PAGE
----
The 2012 Markhor Award for Outstanding Conservation Performance has been won jointly by the Ministry of Environment and Tourism (MET) and the Namibian Association of CBNRM Support Organizations (NACSO).
In the notification letter addressed to the Environment Minister Netumbo Nandi-Ndaitwah, the International Council for Game and Wildlife Conservation recognized the outstanding conservation performance of Namibian Communal Conservancies as a jointly supported programme of the Ministry and of NACSO.
In the nomination for the MET and NACSO, Chris Weaver, Director of WWF in Namibia, stated that “The sustainable use of wildlife has been a strong catalyst to the recovery of wildlife in communal areas of Namibia, as participating conservancies have been quick to recognize that wildlife is more valuable alive than poached. As a result, poaching has become socially unacceptable and game numbers have staged remarkable recoveries in most areas where conservancies have operated for a period of time.”
In giving the Award to the MET and NACSO for the Namibia Communal Conservancy Movement, the International Council for Game and Wildlife Conservation took note that the introduction of communal conservancies in Namibia, and their growth, had “initiated a paradigm shift in community attitudes towards wildlife.”
In the 1980’s, as a result of drought and rampant poaching, wildlife populations were under extreme threat. Now, in contrast, wildlife is seen as a growing asset by rural communities.
Through the Markhor Award, the International Council for Game and Wildlife Conservation honours conservation projects that link human livelihoods with the conservation of biodiversity.
The Award recognizes and celebrates outstanding conservation performance that links the conservation of biodiversity and human livelihoods through the application of the principles of sustainable use, in particular hunting, as part of wildlife and ecosystem management.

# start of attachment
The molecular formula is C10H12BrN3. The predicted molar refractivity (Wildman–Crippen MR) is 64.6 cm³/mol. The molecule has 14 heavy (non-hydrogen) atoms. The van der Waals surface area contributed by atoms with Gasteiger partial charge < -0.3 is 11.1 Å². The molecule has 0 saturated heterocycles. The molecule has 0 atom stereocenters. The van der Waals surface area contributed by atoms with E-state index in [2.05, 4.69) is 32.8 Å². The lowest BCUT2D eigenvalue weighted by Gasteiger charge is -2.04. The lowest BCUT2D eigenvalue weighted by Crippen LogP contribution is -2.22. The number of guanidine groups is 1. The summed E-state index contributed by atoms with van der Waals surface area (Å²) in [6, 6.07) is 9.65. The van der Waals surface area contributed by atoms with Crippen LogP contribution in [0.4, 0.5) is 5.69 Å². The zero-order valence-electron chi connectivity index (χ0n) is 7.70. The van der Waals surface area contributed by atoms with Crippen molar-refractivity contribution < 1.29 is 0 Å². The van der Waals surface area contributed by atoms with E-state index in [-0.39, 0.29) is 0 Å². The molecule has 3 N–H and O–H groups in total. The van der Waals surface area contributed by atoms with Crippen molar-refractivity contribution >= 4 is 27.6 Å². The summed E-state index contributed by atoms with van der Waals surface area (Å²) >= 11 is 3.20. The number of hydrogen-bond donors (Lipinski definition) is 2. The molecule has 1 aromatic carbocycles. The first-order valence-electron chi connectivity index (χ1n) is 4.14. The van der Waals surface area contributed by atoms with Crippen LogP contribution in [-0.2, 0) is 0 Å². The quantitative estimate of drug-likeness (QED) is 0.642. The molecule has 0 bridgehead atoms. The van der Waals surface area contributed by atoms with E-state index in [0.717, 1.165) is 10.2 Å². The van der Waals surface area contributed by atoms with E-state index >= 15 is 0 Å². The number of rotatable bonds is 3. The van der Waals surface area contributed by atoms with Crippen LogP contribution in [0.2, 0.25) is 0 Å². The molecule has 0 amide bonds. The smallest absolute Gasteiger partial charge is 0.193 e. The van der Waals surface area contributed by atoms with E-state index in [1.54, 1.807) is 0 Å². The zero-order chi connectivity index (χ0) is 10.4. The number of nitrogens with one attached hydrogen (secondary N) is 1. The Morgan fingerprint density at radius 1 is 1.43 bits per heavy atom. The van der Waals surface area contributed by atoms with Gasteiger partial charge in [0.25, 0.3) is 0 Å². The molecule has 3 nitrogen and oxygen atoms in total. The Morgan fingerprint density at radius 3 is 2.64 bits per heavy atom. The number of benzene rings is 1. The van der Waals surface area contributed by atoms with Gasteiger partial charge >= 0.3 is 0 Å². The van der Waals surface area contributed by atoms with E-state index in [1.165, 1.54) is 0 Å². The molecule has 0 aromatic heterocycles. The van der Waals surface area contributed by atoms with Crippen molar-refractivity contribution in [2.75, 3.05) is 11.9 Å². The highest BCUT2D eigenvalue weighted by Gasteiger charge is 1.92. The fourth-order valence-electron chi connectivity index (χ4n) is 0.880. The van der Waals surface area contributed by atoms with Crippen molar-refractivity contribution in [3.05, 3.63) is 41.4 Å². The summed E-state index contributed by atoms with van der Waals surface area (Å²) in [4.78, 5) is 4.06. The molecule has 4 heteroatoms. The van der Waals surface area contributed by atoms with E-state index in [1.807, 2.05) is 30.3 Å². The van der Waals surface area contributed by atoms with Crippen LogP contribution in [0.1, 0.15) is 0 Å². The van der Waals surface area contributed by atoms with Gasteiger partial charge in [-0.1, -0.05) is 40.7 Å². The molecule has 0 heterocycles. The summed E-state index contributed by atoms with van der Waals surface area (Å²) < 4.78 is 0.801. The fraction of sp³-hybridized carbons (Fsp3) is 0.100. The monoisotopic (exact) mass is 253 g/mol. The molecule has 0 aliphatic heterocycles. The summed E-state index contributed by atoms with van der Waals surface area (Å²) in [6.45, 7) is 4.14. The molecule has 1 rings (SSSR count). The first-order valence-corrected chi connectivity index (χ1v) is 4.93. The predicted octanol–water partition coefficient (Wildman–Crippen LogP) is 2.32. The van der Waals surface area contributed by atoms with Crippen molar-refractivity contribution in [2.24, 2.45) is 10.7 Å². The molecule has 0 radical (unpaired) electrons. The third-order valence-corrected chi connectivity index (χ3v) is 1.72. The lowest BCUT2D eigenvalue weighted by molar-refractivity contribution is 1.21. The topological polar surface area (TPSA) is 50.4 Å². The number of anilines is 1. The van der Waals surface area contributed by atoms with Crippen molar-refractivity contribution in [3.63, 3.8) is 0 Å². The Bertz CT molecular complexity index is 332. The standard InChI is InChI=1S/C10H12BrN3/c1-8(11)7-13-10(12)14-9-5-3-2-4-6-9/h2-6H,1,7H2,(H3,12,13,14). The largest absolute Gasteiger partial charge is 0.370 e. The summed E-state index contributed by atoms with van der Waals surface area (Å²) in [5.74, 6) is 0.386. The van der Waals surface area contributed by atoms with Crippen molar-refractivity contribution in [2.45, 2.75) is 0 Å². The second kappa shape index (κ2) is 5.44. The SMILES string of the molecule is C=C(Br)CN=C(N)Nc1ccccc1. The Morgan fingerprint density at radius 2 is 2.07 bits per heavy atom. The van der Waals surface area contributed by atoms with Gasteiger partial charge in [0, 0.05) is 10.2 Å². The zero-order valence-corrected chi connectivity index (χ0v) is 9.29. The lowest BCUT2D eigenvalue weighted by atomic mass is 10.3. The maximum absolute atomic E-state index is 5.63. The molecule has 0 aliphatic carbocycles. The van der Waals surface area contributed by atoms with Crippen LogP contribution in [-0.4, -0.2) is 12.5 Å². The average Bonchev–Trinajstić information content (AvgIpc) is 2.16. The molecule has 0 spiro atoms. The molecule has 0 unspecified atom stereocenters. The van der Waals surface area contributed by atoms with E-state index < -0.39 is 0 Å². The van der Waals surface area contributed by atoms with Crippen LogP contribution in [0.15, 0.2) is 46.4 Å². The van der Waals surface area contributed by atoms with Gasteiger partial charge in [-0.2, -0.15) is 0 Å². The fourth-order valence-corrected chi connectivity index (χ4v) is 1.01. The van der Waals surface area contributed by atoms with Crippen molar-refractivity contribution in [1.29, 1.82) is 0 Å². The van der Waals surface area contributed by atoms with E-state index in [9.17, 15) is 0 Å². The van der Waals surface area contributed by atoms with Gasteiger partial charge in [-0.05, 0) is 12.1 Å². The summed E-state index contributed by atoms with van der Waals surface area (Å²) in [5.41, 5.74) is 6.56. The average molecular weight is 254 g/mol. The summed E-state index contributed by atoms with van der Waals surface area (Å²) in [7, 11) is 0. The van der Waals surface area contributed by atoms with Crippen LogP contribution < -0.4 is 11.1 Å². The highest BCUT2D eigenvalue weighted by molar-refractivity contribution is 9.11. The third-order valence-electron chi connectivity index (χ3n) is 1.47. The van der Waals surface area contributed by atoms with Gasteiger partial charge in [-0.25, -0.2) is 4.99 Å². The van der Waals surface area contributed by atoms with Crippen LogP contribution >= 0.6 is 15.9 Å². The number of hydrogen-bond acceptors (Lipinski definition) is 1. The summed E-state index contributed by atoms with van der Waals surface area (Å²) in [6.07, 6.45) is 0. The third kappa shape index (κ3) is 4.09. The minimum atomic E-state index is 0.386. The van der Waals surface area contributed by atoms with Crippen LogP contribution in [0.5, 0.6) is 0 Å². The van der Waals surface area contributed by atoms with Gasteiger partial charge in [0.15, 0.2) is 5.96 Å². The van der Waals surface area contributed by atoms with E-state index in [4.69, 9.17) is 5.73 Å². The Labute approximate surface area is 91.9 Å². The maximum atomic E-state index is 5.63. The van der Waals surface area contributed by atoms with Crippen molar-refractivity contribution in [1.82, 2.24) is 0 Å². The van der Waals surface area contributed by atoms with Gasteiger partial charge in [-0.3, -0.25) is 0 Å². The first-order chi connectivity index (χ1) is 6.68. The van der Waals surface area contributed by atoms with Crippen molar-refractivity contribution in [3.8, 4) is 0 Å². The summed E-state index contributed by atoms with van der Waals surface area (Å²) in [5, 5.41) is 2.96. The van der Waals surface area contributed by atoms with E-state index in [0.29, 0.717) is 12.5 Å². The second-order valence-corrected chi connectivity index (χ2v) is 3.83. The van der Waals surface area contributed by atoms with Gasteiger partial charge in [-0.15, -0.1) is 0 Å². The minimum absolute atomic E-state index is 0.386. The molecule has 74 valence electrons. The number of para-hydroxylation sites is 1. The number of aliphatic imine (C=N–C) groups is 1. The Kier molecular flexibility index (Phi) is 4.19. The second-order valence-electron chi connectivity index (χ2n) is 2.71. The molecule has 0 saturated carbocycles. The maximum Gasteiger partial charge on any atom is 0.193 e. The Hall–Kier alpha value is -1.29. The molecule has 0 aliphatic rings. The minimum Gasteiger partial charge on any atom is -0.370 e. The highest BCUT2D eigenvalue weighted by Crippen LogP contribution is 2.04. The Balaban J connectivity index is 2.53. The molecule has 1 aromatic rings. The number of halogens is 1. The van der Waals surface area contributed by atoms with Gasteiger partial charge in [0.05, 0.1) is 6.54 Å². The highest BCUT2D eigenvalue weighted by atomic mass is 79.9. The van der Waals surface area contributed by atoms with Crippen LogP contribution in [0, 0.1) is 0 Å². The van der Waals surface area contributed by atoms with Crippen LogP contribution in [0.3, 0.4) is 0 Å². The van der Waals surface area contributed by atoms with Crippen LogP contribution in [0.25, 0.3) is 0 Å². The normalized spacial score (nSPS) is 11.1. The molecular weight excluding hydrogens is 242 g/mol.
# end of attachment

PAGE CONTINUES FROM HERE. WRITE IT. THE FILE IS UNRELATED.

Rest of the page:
The award is granted every two years at the Conference of Parties to the Convention on Biodiversity, which was adopted in Rio de Janeiro in 1992, and to which Namibia is a signatory.
Communal conservancies are required by the MET to have a sustainable game management plan, according to which game may be harvested for trophy hunting, live capture and sale, and for distribution as meat.
Sustainable harvesting results in viable and managed wildlife populations, which have have grown exponentially in communal conservancy areas since independence.
The MET has promoted this recovery by translocating large numbers of animals to communal conservancies. Since the onset of the translocation programme in 1999, the MET has moved more than 8,300 head of game to communal conservancies.
Notably, some of the wildlife moved include previously endangered or valuable species, such as black rhino, sable antelope, black faced impala, and giraffe. The translocation of these valuable animals to conservancies is an indicator of the confidence the MET places in the Communal Conservancy Programme that is jointly, supported by the MET and NACSO.
The work of the MET and NACSO in supporting the Namibia Communal Conservancy Movement has led to a widespread and sustained growth of wildlife populations in Namibia, where communal conservancies have grown from 4, in 1998, to 76 in 2012, covering almost 19 percent of the country. The income from sustainable hunting pays for conservancy salaries – including game guards – and places many conservancies on a sound financial footing.
The name ‘Markhor”comes from Pakistan’s threatened mountain goat species, of which population numbers have multiplied 25 times in recent years because of sustainable hunting tourism. Income from hunting has benefited the local people and increased their interest in conserving wildlife.